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FMU Center of Excellence continues to train teachers of poor, rural areas

FLORENCE, S.C. -- Nearly five years ago, Lorin W. Andersen began to think about retiring from a satisfying 30-plus-year career in higher education. He had received his Ph.D. degree in measurement, evaluation and statistical analysis from the University of Chicago, was named the University of South Carolina’s Distinguished Professor where he taught since 1973, and published 17 books and monographs, 19 book chapters, and 33 journal articles. Perhaps, he thought life in academe had run its course.

But after meeting with the president, provost and dean of education at Francis Marion University to establish FMU’s Center of Excellence to Prepare Teachers of Children of Poverty, Andersen will spend part of his retirement helping to better educate children living in rural, impoverished South Carolina.

Poverty remains the greatest barrier to educational access and achievement in this state, said FMU president Fred Carter. The Center has provided teachers and parents a better understanding of the challenges and opportunities attendant to teaching those who are denied so much, he added.

“The Francis Marion Center of Excellence is doing an outstanding job in preparing teachers to work with children of poverty. Without question, this Center has become the premier resource in South Carolina for helping teachers learn how to provide high-quality education for all children of poverty,” Carter said. “It’s a perfect example of how the Francis Marion School of Education’s outstanding faculty is making a difference for the citizens of our state.”

Its beginnings were rooted with the awarding of a $700,000 grant from the South Carolina Commission on Higher Education aimed at increasing the achievement of children of poverty by improving the quality of undergraduate teacher preparation, graduate teacher preparation and professional development of in-service teachers. Other grants have helped sustain the Center.

“My vision from the beginning has been the creation of a place where people can learn strategies specific to dealing with children of poverty throughout the Southeast,” Andersen said. “At the forefront of this effort are the needs of the children.”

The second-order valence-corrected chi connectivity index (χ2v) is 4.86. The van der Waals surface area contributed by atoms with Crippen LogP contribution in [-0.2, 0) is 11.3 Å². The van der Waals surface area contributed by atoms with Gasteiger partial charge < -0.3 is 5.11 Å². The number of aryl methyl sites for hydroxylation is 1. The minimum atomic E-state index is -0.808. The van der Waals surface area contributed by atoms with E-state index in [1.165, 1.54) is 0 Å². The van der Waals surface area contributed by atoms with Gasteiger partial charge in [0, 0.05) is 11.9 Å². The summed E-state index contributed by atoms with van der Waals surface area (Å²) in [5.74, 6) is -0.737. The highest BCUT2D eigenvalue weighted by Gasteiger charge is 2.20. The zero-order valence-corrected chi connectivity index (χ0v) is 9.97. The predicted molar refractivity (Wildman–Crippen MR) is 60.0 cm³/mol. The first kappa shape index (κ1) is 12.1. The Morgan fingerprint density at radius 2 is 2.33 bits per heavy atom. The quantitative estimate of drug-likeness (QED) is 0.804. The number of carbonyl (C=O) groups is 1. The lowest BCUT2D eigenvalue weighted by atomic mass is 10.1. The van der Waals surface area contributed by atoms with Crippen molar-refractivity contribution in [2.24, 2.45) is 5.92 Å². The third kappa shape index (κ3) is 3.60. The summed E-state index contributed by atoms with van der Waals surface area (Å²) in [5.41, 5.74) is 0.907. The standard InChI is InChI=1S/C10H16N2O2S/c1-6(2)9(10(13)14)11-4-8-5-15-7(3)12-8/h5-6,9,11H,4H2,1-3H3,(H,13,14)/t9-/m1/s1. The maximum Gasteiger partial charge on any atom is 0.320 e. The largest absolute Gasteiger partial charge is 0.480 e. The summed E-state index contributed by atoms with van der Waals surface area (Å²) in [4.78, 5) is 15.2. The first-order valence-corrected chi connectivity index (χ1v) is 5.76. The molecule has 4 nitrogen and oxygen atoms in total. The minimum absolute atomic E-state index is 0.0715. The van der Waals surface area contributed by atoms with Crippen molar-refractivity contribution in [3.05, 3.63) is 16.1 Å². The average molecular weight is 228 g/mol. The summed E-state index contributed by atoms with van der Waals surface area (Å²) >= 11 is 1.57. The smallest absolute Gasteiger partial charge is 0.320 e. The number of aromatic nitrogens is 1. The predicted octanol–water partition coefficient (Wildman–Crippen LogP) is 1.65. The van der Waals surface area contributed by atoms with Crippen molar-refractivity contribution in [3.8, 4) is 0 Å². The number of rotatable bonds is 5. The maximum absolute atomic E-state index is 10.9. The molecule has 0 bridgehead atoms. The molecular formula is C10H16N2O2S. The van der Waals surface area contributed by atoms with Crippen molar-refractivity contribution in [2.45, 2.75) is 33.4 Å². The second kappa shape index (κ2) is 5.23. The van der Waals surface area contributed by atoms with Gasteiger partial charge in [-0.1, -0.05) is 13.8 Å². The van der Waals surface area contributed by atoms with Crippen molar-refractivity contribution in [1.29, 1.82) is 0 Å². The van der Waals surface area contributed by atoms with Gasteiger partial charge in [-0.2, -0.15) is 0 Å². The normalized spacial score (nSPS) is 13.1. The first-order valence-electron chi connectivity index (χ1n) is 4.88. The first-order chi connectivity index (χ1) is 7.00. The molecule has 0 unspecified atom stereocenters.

His vision of a brighter future for children of poverty dates back to his studies under Benjamin Bloom, author of Bloom's Taxonomy, the multi-tiered model of classifying thinking according to six cognitive levels of complexity. Bloom was also one of the designers of Title I, the federally-funded education program for assisting economically-disadvantaged children.”

Andersen’s vision is realized through the Center’s five major goals: design and implement teacher education programs that enable graduates to effectively teach children of poverty; provide high-quality professional development programs; equip teachers with the knowledge and skills needed to work effectively with parents and community resources; develop a program which leads to South Carolina certification as a Teacher of Children of Poverty; and become the premier resource in South Carolina for helping teachers learn how to provide a high-quality education for all children of poverty.

These goals are being met due in large part to the Center’s partnerships with school districts. Partner districts are intimately involved with, and contribute to, the activities of the Center. Administrators and teachers of the partner districts work with FMU faculty to determine how best to prepare teachers to teach children of poverty.

Partner districts are as follows: Clarendon 1 and 2, Darlington, Dillon 2 and 3, Florence 1 and 2, and Marion 1, 2 and 7.

“FMU’s Center of Excellence is a good example of the collaboration between our School of Education and Pee Dee area schools to meet a crucial need in our area,” said Ron Faulkenberry, dean of FMU’s School of Education. “We look forward to increasing these collaborative efforts.”

The Center also has participating districts that are included in the outreach activities of the Center. Administrators and teachers of the participating districts benefit from the activities offered and materials developed by the Center, but they are not directly involved in the ongoing operation. Participating districts may elect to become a partner district at any time if the Center of Excellence partner district space is available.

Participating districts are as follows: Chesterfield, Clarendon 3, Dillon 1, Florence 3, Florence 4, Florence 5, Lee, Marlboro and Williamsburg.

“The curriculum development projects funded by the Commission on Higher Education and the S.C. State Department of Education afford participating teachers the opportunity to work collaboratively with their peers across the Pee Dee and under the direction of Dr. Andersen, a nationally recognized researcher,” said Tammy Pawloski, director of the COE. “The resulting curriculum units, developed by these local teachers that have experienced success in working with children of poverty, are certain to be products that improve instruction in schools that serve large populations of low-income families.”

Other Center of Excellence staff members are: Markey Bee, project manager and school-parent-community liaison; Brenda Hill, administrative assistant; Cheryl Lane, coordinator of teacher education programs; and Janis McWayne, assistant professor of education and coordinator of health resources.

#200 / 6-26-07
Last Published: June 28, 2007 1:11 PM
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